Auto Enrolment – 2015 review of thresholds

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1 February 2015

I last wrote about the auto enrolment thresholds at the end of 2012.1

Since then, the auto enrolment staging process has progressively unfolded and, as at the time of writing, smaller employers with just 50-60 workers are in the process of implementation.

Whilst staging will continue for some considerable time, it is fair to say that auto enrolment should now be just as embedded in the thinking of smaller and mid-size as well as larger companies.

One aspect that seems to be getting little coverage – though some of the trades unions and other commentators have highlighted this2 – is that of the consequences of Government’s policy on adjusting the various threshold bands associated with auto enrolment:

auto enrolment thresholds

The graphic to the right (click to magnify it if needed), shows the change in the three key thresholds since 2012.

As a reminder, the Qualifying Earnings trigger sets the level at which someone becomes an eligible employee for AE. Once someone is eligible, pension payments are based upon earnings above the Lower Level up to the Upper Level of qualifying earnings.3

Now, throughout the last annual reviews, the Government has aligned – as a matter of policy rather than legislation – the Lower and Upper Levels of qualifying earnings with the respective lower and upper National Insurance thresholds. This was thought to be to help employers simplify payroll systems – though many employers are following a rather different approach to contributions as we have seen.4

Unfortunately, from the perspective of encouraging pensions saving, the Government’s review of NI thresholds have been less aligned to the future needs of beneficiaries and more with reducing the NI burden on employees and employers. This effective tax cut, particularly in 2013/4, had the effect of reducing the maximum compulsory amount payable into AE and is only gradually being remedied.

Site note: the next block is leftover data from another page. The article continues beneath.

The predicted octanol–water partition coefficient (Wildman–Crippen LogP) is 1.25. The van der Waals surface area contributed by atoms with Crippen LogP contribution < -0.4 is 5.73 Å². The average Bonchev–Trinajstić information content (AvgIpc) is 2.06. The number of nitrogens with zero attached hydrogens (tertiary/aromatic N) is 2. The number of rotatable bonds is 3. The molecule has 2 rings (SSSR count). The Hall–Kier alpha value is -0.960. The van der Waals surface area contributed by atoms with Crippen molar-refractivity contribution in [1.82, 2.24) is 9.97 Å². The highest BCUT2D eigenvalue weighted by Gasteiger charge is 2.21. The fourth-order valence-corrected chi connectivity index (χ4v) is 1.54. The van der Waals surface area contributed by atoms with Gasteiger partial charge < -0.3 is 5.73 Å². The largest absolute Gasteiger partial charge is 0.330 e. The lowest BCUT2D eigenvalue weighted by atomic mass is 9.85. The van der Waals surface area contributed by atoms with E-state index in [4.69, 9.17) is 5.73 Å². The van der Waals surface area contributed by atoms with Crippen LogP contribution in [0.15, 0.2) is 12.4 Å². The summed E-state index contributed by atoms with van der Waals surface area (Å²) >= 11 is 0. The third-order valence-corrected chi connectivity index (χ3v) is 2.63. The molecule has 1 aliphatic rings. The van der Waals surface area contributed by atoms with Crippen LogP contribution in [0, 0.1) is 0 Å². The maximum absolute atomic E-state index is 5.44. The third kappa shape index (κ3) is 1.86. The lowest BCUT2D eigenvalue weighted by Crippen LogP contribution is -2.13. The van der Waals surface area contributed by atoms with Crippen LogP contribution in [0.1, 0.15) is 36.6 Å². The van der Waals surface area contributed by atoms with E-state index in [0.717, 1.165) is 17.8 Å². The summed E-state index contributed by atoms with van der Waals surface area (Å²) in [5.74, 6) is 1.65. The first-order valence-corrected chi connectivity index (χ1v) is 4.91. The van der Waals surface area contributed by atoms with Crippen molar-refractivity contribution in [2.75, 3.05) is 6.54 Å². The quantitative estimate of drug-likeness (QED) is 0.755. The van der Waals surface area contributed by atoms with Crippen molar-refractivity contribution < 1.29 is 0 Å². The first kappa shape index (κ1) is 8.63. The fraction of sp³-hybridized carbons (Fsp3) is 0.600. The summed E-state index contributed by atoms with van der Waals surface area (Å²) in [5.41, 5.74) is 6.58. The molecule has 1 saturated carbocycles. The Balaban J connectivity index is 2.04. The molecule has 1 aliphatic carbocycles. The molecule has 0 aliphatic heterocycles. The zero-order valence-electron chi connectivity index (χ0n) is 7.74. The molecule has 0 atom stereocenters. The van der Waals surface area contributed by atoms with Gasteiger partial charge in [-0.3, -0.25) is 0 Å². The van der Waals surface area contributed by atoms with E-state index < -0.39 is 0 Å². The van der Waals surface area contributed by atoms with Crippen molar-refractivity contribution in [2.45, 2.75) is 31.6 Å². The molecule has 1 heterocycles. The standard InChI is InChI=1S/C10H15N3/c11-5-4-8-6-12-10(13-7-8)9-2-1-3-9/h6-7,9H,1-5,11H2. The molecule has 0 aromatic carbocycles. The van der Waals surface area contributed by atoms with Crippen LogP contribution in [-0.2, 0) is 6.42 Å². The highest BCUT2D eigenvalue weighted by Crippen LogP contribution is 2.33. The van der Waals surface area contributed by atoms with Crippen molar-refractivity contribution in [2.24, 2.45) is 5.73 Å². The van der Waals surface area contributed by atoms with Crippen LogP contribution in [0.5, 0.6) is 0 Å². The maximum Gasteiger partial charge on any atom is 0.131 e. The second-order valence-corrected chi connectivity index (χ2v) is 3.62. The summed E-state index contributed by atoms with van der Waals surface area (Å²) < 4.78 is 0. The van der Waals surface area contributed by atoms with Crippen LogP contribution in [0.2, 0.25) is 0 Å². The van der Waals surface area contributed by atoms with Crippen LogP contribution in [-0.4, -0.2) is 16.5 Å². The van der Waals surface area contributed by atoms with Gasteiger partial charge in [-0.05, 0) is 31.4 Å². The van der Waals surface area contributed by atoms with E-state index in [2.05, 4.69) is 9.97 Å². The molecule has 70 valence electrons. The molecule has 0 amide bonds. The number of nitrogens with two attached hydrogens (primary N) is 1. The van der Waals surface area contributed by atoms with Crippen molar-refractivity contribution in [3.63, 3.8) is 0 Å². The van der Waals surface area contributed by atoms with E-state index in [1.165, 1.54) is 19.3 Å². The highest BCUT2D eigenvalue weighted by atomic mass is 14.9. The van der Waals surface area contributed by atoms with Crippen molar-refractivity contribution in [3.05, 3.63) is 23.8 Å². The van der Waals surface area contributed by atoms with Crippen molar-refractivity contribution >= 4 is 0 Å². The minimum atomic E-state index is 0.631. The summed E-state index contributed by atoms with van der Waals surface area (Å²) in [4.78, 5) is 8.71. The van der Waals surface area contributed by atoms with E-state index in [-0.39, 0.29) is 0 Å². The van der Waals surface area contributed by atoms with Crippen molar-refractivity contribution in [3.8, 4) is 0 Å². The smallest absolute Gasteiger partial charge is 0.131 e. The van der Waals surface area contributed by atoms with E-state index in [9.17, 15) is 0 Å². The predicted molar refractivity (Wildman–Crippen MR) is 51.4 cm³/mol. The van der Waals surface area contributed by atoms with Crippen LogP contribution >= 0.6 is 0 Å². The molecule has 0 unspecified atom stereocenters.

Much more of a problem is the review of the Qualifying Earnings trigger. The Government stated an ambition to continue to link this to the personal tax allowance – and this allowance has, for political reasons, risen much faster than the cost of living. This allowance is currently set at £10,000 and both coalition parties are now, in the run up to the General Election, talking about raising this to £12,500 in the next Parliament.

The effect, of course, is startling in that it it squeezes some of the lower paid workers out of eligible employee status altogether – surely an undesirable effect? Linking Qualifying Earnings to the personal tax allowance confuses the “needs of the country” (in raising tax revenue) with the “needs of the member” (in saving for retirement). There is merit in the argument for having some gap between the QE and LL thresholds – to prevent transitory earnings spikes pushing some people into AE unnecessarily but I would argue that this differential has grown too wide since 2012.

  1. https://www.veaseyassociates.co.uk/2012/12/follow-up-department-of-work-and-pensions-auto-enrolment-thresholds-2013-14
  2. see for instance http://www.tuc.org.uk/economic-issues/pensions-and-retirement/freeze-auto-enrolment-thresholds-boost-pensions-saving-says and http://touchstoneblog.org.uk/2012/12/a-disaster-in-the-making-dwps-decision-on-the-automatic-enrolment-trigger/s
  3. Of course, many employers have simplified matters by applying a more straightforward payment on full pensionable earnings. This process permits a simpler payroll, so long as the employer formally certifies that employees are not disadvantaged.
  4. ibid, footnote 2 above

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Author: Martin Veasey
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